Following a 38-30 win over the Cardinals at State Farm Stadium, the Seahawks have officially transitioned into offseason mode after a disappointing 7-10 campaign.
While the franchise didn't live up to lofty expectations coming off of an NFC West title and a 12-win season in 2020, several players still starred in all three phases for Seattle. Over the next two weeks, the Seahawk Maven writing staff will be naming their selections for end of season awards, including most valuable player, most improved, assistant coach of the year, and many more.
Continuing to hand out postseason hardware, who deserves the honor as Seattle's Comeback Player of the Year in 2021? Our panel makes their selections:
Corbin Smith: While Rashaad Penny's impressive return from numerous injuries deserves praise, Taylor didn't play a single snap as a rookie due to a prolonged recovery from surgery to repair a stress fracture in his ankle. There were legitimate questions about whether or not he would ever return to form as the player the Seahawks thought they drafted in the second round out of Tennessee. Such concerns were put to rest early in the 2021 season, however, as Taylor made his presence felt quickly rocketing past and powering through blockers in pursuit of opposing quarterbacks. In Seattle's first five games, he recorded 4.0 sacks and five quarterback hits, emerging as the team's premier edge rusher. A scary neck injury in Week 6 put his future up in the air, but he returned to the lineup two weeks later and produced a pair of quarterback hits in a win against Jacksonville. Displaying rawness in a pseudo-rookie campaign, Taylor left too many tackles on the field, allowing quarterbacks to slip from his grasp far more times than he would have liked. But while his sack production dipped in the second half, he still finished with an 11 percent pressure rate for the season per Pro Football Focus and racked up 6.5 sacks, tied for second-most on the team. He should be a fixture in Seattle's pass rush for years to come after a remarkable comeback from a devastating injury.
Nick Lee: Many had left Penny for dead in Seattle after missing more than 25 games in his first three and a half seasons due to a litany of injuries. Just when his Seahawks career was coming to an unceremonious end and he couldn't possibly discard the bust label attached to him, he caught fire in magnificent fashion down the stretch, averaging 134 rushing yards over the final five games of the year and twice eclipsing 170 yards in a game. He finished the year as Seattle's leading rusher despite having just 78 yards to his name heading into Week 14. That's simply remarkable and now, the Seahawks have to find a way to keep the explosive runner after he looked like the best running back in the NFL for the final month.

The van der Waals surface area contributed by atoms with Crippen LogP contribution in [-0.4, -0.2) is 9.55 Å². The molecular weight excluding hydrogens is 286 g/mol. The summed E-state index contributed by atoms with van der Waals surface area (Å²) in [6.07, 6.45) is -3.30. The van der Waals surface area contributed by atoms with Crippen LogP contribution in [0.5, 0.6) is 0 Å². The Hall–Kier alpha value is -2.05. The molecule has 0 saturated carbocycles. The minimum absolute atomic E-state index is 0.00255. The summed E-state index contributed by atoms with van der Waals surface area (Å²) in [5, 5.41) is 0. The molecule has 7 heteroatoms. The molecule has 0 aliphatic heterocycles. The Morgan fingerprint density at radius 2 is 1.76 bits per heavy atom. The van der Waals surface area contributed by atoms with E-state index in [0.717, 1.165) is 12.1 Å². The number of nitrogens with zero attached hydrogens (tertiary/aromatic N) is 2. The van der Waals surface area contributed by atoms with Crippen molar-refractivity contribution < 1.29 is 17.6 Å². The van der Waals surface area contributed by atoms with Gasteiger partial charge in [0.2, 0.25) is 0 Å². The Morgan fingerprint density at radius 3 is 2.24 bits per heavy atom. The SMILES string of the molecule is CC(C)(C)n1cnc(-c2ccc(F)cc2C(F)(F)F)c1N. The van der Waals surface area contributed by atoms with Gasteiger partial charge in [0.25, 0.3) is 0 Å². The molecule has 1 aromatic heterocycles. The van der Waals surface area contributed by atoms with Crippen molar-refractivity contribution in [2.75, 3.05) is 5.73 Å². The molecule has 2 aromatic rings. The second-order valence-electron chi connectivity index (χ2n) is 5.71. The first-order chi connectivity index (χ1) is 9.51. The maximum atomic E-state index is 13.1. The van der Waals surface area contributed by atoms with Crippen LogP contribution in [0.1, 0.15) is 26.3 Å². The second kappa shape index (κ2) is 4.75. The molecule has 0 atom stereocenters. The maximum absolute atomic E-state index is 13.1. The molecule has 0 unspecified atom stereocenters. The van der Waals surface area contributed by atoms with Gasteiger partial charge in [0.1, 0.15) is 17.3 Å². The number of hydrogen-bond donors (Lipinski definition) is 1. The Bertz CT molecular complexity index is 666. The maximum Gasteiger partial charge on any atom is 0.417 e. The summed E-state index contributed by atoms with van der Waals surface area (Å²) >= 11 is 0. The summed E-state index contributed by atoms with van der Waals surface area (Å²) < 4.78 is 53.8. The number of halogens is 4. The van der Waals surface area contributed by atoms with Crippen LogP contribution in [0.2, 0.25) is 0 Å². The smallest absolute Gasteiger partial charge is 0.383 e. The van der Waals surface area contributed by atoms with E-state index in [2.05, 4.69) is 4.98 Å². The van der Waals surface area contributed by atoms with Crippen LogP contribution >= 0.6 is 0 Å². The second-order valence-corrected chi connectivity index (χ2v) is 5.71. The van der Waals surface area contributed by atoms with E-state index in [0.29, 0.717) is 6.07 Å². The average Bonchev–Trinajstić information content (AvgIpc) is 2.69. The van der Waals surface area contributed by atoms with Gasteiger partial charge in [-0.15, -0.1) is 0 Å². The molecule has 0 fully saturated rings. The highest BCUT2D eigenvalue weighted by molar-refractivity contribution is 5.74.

Colby Patnode: This award feels like a two-horse race between Penny and Darrell Taylor. While Taylor was pretty solid all year and finished with 6.5 sacks to rank among Seattle's team leaders, the final five games turned in by Penny were record-breaking and historic. There never should have been a question about his talent, but Penny has gone from an afterthought to a "must keep" after he racked up over 700 rushing yards and six touchdowns in the final six games, won an NFC Player of the Week award, and led the team in rushing despite having less than 80 yards in the first 13 weeks of the year. Bouncing back from countless injuries, he was the engine that drove Seattle's offense winning four of its last six.
Rishi Rastogi: This was arguably one of the easiest award picks this year given the absolute tear Penny ended the last five games of the season on. Entering the season, hope was lost for Penny’s chances of success with the team given his long injury history. The Seahawks had also declined his fifth-year option, putting his future in doubt. After a lackluster preseason, Penny was buried on the depth chart behind lead back Chris Carson, veteran Alex Collins, and second-year back Deejay Dallas. However, after a string of injuries to starters, Penny stepped into the lead role and broke out in superb fashion. After entering the starting role, Penny averaged over 6.4 yards per carry, a league-high in that time span. Penny also tied Jonathan Taylor for the most runs of 25-plus yards in the league on over 200 less carries.
Ty Dane Gonzalez: After opting out of the 2020 season over concerns relating to the COVID-19 pandemic, Woods returned to action for his third career stint with the Seahawks and may have been their most underrated contributor in 2021. The big-bodied, 330-pound force of nature was an absolute game-wrecker on most weekends, finishing fifth amongst all defensive tackles in ESPN's run stop win rate metric (42 percent). As a result, Seattle finished the year second in yards per carry allowed (3.8) and played well against the run in short yardage situations. A few frustrating penalties aside, some of the more positive aspects of Ken Norton Jr.'s maligned defense wouldn't have been possible without "Big Al" in the heart of its front line.